I’m lucky enough to have friends who own a guesthouse in Dali (Sleepy Fish Lodge – check it out!) so have visited three times now – once at Christmas which was awesome!
The original backpacker hang-out in Yunnan province, Dali’s scenery is pretty stunning, surrounded by mountains and the nearby Erhai Lake. There are four scenic areas in the Dali region, including the Cangshan Mountains, Erhai Lake and Butterfly Spring. In Dali city there is Jizu Mountain (in Bingchuan County), Shibao Mountain (in Jianchuan County) and Weibao Mountain (in Weishan County).
Dali’s Ancient City has a bit of everything with historic sites, ancient buildings and temples, local crafts, and even a popular road named “Foreigners’ Street” with Western-style restaurants and bars and English-speaking owners. The nearby Cangshan Mountain is a great, scenic hiking area and a natural reserve.
The Ancient City is cornered with four gates – North, East, South and West which helps when trying to familiarise yourself with the area. There are lots of shops and local markets, where you can buy anything and everything. There are even street ‘dentists’ complete with wires and pliers (and usually a pile of teeth) – bleuugh!
There isn’t a great deal of things to do in Dali except chill out, drink beer and eat great food! Food in China was nothing at all like I expected; silly me to assume it would resemble anything that you peel out of a carton on a Saturday night. The produce is always local and fresh and menus are almost non-existent in most local restaurants. ‘Local restaurants’ usually involves a family converting their house by opening up the front entrance and adding a few tables and chairs to sit and sip complimentary loose leaf green tea whilst you await your order. Each entrance is usually framed with two shelving units – one displaying a bunch of fruit and vegetables and other (most of the time) a fridge containing meat products. Fish is also available but it will be found swimming in a large bucket on the floor… You don’t need to learn Mandarin to order food (although I did try, much to most people’s amusement) – you just need to be able to point! The process usually involves pointing at one or two vegetables that take your fancy and then again at a unidentifiable meat product. The smiling lady who’s front room you are standing in will then scoop up the ingredients, hand you a green tea and usher you over to a slightly wobbly plastic chair, before disappearing to the kitchen. The Chef will then rustle up something delicious using your ingredients; each time something new! We were regularly eating a feast between three of us, costing £3 per head.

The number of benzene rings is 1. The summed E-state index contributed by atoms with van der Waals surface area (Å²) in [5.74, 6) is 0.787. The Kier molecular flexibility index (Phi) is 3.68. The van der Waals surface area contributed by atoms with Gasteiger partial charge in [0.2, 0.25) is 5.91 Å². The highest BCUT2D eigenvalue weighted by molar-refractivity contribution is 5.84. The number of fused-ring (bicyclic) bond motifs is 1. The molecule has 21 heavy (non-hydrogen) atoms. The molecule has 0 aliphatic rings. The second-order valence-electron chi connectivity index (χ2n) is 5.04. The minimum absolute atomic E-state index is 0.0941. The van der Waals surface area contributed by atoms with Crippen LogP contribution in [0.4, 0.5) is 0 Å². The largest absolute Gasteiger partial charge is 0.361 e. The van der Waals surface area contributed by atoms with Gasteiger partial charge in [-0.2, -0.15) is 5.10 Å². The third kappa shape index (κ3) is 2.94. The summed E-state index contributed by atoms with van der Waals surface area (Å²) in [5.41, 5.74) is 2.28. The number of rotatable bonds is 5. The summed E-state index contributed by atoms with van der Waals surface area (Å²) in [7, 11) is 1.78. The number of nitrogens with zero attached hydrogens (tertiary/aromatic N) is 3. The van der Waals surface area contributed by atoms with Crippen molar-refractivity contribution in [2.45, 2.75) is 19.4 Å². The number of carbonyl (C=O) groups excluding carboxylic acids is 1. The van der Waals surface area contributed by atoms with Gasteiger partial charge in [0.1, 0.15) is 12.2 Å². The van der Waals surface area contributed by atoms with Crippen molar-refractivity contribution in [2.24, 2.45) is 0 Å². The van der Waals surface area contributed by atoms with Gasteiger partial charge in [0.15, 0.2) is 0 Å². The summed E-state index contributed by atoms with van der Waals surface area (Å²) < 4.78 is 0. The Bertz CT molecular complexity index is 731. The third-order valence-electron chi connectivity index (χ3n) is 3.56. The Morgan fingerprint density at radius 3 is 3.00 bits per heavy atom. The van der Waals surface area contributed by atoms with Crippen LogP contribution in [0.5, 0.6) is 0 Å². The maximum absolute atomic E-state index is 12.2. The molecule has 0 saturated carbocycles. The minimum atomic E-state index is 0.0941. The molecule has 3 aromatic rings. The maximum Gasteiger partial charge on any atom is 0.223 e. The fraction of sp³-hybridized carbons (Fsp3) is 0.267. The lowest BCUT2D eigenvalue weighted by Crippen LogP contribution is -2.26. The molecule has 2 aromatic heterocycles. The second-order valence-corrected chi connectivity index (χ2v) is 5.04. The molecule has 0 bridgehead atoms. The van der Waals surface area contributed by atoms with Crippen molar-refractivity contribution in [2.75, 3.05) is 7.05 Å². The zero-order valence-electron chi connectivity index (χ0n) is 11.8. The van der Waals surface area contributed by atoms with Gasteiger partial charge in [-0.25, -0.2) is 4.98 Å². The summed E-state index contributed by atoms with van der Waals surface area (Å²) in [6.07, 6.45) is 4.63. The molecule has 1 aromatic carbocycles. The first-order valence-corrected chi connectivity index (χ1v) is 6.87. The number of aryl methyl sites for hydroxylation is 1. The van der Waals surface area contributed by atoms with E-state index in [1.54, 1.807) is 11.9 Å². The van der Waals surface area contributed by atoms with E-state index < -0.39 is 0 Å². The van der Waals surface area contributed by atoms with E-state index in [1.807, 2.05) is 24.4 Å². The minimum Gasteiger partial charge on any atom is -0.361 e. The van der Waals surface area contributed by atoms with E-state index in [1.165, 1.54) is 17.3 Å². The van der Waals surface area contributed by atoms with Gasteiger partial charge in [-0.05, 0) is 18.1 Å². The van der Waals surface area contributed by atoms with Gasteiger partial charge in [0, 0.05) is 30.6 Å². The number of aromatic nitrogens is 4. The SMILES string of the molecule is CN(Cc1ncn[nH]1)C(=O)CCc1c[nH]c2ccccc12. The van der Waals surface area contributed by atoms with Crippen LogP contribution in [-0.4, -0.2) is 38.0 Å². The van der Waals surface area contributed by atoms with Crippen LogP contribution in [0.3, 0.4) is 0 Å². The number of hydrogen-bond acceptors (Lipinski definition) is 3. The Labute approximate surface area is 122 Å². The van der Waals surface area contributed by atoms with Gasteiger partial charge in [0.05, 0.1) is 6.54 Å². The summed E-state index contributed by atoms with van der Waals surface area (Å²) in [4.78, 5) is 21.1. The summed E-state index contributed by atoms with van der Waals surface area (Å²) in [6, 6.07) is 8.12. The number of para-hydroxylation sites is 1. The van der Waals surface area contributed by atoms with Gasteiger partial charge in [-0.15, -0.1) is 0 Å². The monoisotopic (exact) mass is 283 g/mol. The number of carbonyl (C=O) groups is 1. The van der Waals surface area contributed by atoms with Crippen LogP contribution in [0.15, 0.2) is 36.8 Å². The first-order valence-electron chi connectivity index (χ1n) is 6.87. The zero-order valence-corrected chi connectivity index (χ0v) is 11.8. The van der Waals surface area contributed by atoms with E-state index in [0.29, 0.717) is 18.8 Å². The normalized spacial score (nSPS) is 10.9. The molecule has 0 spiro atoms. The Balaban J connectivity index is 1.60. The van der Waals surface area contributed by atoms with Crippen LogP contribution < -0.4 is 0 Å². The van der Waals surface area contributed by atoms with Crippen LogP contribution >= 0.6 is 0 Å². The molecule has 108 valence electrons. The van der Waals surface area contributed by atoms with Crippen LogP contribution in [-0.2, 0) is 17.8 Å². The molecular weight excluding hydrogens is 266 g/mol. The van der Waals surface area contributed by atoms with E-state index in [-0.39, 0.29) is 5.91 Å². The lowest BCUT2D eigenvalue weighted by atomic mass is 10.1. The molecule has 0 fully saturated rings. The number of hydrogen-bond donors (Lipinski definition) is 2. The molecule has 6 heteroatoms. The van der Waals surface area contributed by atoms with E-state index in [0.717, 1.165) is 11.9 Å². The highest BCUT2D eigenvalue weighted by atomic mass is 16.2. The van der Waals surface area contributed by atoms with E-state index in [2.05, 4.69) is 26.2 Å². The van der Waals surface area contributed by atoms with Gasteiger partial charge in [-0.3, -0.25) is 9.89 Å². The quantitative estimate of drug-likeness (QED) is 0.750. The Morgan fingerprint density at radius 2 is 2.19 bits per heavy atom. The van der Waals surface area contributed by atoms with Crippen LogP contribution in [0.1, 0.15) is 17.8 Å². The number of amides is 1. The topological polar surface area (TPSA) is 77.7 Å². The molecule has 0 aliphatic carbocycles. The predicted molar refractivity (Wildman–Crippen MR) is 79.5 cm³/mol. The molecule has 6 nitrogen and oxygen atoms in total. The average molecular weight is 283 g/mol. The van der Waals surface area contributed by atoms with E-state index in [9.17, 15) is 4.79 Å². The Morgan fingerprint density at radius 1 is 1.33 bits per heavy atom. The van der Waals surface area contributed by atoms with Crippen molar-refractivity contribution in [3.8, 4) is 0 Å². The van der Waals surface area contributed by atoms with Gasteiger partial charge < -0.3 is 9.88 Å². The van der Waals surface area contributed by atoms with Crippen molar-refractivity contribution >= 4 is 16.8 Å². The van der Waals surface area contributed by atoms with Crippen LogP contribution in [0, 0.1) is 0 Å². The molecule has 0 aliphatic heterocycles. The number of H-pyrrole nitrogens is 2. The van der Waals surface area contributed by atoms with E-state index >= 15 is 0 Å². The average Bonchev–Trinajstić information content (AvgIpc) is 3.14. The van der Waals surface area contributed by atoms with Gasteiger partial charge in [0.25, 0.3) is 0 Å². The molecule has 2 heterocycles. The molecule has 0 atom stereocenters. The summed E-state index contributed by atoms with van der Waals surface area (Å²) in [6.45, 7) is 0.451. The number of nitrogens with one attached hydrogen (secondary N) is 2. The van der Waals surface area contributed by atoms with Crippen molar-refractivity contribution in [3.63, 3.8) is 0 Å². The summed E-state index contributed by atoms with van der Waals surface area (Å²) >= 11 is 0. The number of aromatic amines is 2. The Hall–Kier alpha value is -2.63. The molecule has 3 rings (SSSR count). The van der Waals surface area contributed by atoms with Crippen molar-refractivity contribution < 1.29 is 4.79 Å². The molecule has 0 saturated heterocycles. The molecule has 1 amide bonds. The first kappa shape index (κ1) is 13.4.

I learnt how to say ‘No MSG’ and ‘No chilli’ in Mandarin which came in useful. MSG is massive in China. It’s a salt-like flavour enhancer and you’ll find whole aisles of the stuff in the bigger supermarkets. There’s a lot of debate going on as to whether MSG is harmful or not, so I chose to avoid eating it as much as possible during my stay. It’s impossible to avoid altogether but in local places where they are making your food from scratch, it’s easier to pass on. As for ‘No chilli’, I can handle a fair amount of spice in my food. However, there is a particular chilli used abundantly in Chinese cooking which I cannot stand! The ‘wild peppercorn’ has a very distinctive, almost medicinal taste and when bitten in to, makes your teeth tingle and your whole mouth go numb. So, for obvious reasons, I tried to avoid them too! They’re fairly easy to pick out and spot but it would just take one to ruin my meal!
Aside from local eateries, many of the more westernised restaurants that line some streets also serve great food, including a bakery that did incredible melt in the middle chocolate brownies!
We took a trip to the mountains one day for a hike which was pretty cool too – amazing scenery and a pleasant walk up the mountain’s side and back down through thick woodland. We also took a boat out on the river, tried some local seafood delicacies (mostly on sticks!) and also to a nearby fishing village.
We also took a trip with our friends in to the countryside to visit a local Bai village during a prayer ceremony / dance. It was a lot of fun and the people could not have been more welcoming. We got on just fine, despite the language barrier! Something like this may be slightly trickier to do independently as our friends can speak a little Mandarin and had visited the village before. I wouldn’t advise rocking up to a local village and taking photos of local people as this can cause offense (as it would for us!).
All in all, Dali is definitely worth a visit! This post doesn’t really do it much justice but it still remains my favourite place, despite visiting lots of places since! I plan to head back there on our way through China, to show Gary around and spend a few weeks hiking, kayaking and chilling out in Foreigner Street! My posts whilst travelling will be a lot more detailed, so stay tuned! 🙂